from the cradle-of-life dept.
The discovery of evidence for ancient sea-floor hydrothermal deposits on Mars identifies an area on the planet that may offer clues about the origin of life on Earth.
A recent international report examines observations by NASA's Mars Reconnaissance Orbiter (MRO) of massive deposits in a basin on southern Mars. The authors interpret the data as evidence that these deposits were formed by heated water from a volcanically active part of the planet's crust entering the bottom of a large sea long ago.
"Even if we never find evidence that there's been life on Mars, this site can tell us about the type of environment where life may have begun on Earth," said Paul Niles of NASA's Johnson Space Center, Houston. "Volcanic activity combined with standing water provided conditions that were likely similar to conditions that existed on Earth at about the same time -- when early life was evolving here."
Mars today has neither standing water nor volcanic activity. Researchers estimate an age of about 3.7 billion years for the Martian deposits attributed to seafloor hydrothermal activity. Undersea hydrothermal conditions on Earth at about that same time are a strong candidate for where and when life on Earth began. Earth still has such conditions, where many forms of life thrive on chemical energy extracted from rocks, without sunlight. But due to Earth's active crust, our planet holds little direct geological evidence preserved from the time when life began. The possibility of undersea hydrothermal activity inside icy moons such as Europa at Jupiter and Enceladus at Saturn feeds interest in them as destinations in the quest to find extraterrestrial life
Did they find any Xenon-129?
Also at BGR.
Ancient hydrothermal seafloor deposits in Eridania basin on Mars (open, DOI: 10.1038/ncomms15978) (DX)
Plasma physicist and nuclear weapons specialist John Brandenburg has an out-of-left-field theory about two gigantic hydrogen bomb-type nuclear explosions that supposedly took place on Mars within last hundred million years. He points to overabundance of radioisotope Xenon 129 that results from fission of heavy nuclei as evidence. Xenon 129 is a signature of nuclear explosions and exists in Earth's atmosphere because of the atmospheric nuclear testing and plutonium production that had gone on in the twentieth century. It is also made in supernova explosions as a result of intense neutron bombardment and is therefore embedded in asteroids and meteoroids within the Solar System. John Brandenburg claims that the only way the amount of Xenon 129 that is inferred from 1976 Viking Mars mission data and verified by mass spectrometer on Curiosity rover could have been produced in the distant past is by the way of nuclear explosions. No meteor showers could explain this because meteors contain both Xenon 129 and 132 in equal quantities and the amount of Xenon 129 contained within them is tiny and gets released only at very high temperatures. Mars has 2.5 times more Xenon 129 than Earth's atmosphere prior to 1937 (no nuclear production) and the meteorites. He points to two sites on the Red Planet where the hypothetical explosions took place: in the Northern plains in Mare Acidalium at approximately 50N, 30W, near Cydonia Mensa and in Utopia Planum at approximately 50N 120W near Galaxias Chaos.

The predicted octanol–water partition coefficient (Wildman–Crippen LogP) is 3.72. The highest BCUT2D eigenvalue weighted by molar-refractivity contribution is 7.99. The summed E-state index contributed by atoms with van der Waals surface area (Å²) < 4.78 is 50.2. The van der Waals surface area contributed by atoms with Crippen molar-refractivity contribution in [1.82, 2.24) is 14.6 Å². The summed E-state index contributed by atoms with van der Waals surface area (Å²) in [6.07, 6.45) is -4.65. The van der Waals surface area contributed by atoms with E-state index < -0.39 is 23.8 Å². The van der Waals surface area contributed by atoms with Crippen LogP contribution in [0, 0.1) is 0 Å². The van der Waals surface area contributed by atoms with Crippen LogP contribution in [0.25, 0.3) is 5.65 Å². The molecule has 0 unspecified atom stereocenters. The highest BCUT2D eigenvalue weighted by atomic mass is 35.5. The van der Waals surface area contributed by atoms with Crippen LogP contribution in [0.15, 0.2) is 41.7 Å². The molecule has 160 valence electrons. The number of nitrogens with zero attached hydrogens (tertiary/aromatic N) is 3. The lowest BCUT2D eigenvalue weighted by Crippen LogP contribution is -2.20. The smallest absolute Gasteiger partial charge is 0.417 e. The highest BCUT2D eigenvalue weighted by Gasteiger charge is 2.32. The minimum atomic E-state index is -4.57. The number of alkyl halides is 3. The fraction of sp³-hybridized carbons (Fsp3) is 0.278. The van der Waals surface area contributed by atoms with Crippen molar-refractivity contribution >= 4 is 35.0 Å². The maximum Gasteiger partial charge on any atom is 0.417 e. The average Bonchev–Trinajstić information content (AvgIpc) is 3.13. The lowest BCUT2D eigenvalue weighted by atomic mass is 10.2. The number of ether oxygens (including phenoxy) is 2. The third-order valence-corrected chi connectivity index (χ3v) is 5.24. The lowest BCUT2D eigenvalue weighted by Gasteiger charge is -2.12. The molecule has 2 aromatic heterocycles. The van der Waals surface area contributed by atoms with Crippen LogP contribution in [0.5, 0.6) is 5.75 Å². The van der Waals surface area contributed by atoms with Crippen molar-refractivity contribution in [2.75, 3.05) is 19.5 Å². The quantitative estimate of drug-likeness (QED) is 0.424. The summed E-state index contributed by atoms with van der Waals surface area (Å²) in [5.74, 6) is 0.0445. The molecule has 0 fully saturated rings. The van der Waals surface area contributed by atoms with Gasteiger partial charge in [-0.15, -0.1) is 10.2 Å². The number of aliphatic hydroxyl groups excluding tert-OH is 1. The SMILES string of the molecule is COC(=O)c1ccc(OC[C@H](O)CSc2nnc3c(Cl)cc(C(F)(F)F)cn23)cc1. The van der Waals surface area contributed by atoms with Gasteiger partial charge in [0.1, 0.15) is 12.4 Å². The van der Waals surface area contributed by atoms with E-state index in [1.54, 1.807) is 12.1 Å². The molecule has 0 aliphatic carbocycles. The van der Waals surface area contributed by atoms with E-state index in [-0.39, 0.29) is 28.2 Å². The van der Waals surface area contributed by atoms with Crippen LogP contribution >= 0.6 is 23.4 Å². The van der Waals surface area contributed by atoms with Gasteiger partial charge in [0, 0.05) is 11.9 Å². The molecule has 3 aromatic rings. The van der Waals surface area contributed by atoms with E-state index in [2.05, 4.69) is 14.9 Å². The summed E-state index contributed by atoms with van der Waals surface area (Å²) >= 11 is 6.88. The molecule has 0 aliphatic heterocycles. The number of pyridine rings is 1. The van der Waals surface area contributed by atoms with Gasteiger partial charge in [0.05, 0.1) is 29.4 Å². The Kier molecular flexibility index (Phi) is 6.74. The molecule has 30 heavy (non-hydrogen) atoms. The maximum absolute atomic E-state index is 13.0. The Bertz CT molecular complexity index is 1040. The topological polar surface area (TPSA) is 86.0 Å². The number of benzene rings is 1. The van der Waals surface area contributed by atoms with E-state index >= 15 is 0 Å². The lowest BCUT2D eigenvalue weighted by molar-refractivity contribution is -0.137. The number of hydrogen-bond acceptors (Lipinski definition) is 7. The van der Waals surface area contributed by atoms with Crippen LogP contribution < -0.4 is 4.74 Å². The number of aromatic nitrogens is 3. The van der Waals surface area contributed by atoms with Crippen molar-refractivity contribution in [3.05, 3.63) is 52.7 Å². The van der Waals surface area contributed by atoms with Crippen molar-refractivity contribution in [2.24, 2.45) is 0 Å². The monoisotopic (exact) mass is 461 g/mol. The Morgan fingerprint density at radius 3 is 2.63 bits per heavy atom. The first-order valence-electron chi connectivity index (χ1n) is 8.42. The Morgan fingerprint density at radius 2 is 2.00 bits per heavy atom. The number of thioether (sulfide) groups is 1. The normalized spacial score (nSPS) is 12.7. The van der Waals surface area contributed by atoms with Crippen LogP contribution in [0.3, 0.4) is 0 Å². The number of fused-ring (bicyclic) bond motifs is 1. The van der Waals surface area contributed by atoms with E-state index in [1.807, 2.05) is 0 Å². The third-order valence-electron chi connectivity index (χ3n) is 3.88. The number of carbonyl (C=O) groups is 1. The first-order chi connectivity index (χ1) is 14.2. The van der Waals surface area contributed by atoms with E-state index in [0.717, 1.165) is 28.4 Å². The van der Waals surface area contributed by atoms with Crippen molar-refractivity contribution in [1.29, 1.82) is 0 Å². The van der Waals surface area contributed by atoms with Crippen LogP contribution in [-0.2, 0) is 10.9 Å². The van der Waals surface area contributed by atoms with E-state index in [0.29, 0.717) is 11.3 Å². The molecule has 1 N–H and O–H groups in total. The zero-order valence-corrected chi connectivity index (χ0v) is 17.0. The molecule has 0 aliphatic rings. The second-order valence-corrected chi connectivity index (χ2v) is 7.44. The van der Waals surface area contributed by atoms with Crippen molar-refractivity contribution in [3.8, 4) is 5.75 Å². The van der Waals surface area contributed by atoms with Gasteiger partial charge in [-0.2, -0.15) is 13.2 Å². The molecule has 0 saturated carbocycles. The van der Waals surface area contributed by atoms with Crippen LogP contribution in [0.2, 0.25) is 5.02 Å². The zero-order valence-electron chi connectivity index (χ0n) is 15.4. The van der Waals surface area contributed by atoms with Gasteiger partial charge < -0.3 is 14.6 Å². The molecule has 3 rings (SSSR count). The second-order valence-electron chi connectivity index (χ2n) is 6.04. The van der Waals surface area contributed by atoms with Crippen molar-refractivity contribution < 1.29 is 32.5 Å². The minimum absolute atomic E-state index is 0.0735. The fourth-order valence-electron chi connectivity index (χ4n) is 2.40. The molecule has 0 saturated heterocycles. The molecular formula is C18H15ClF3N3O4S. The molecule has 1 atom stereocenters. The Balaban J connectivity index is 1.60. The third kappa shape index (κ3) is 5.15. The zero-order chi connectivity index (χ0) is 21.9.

He was a recent guest on The Space Show, where he reiterated his theory. It's a long podcast and nukes on Mars talk starts at 47 minutes into the show.
He also gave a presentation to a packed auditorium at the American Institute of Aeronautics and Astronautics (AIAA) 2016 about a different theory of his:
Mars in one Month: The GEM theory of Energy and Momentum Exchange With Spacetime and Forces Observed in the Eaglework Q-V Thruster
Wacky, but interesting, no?
A new scenario seeking to explain how Mars' putative oceans came and went over the last 4 billion years implies that the oceans formed several hundred million years earlier and were not as deep as once thought.
[...] The new model proposes that the oceans formed before or at the same time as Mars' largest volcanic feature, Tharsis, instead of after Tharsis formed 3.7 billion years ago. Because Tharsis was smaller at that time, it did not distort the planet as much as it did later, in particular the plains that cover most of the northern hemisphere and are the presumed ancient seabed. The absence of crustal deformation from Tharsis means the seas would have been shallower, holding about half the water of earlier estimates.
"The assumption was that Tharsis formed quickly and early, rather than gradually, and that the oceans came later," Manga said. "We're saying that the oceans predate and accompany the lava outpourings that made Tharsis."
It's likely, he added, that Tharsis spewed gases into the atmosphere that created a global warming or greenhouse effect that allowed liquid water to exist on the planet, and also that volcanic eruptions created channels that allowed underground water to reach the surface and fill the northern plains.
Timing of oceans on Mars from shoreline deformation (DOI: 10.1038/nature26144) (DX)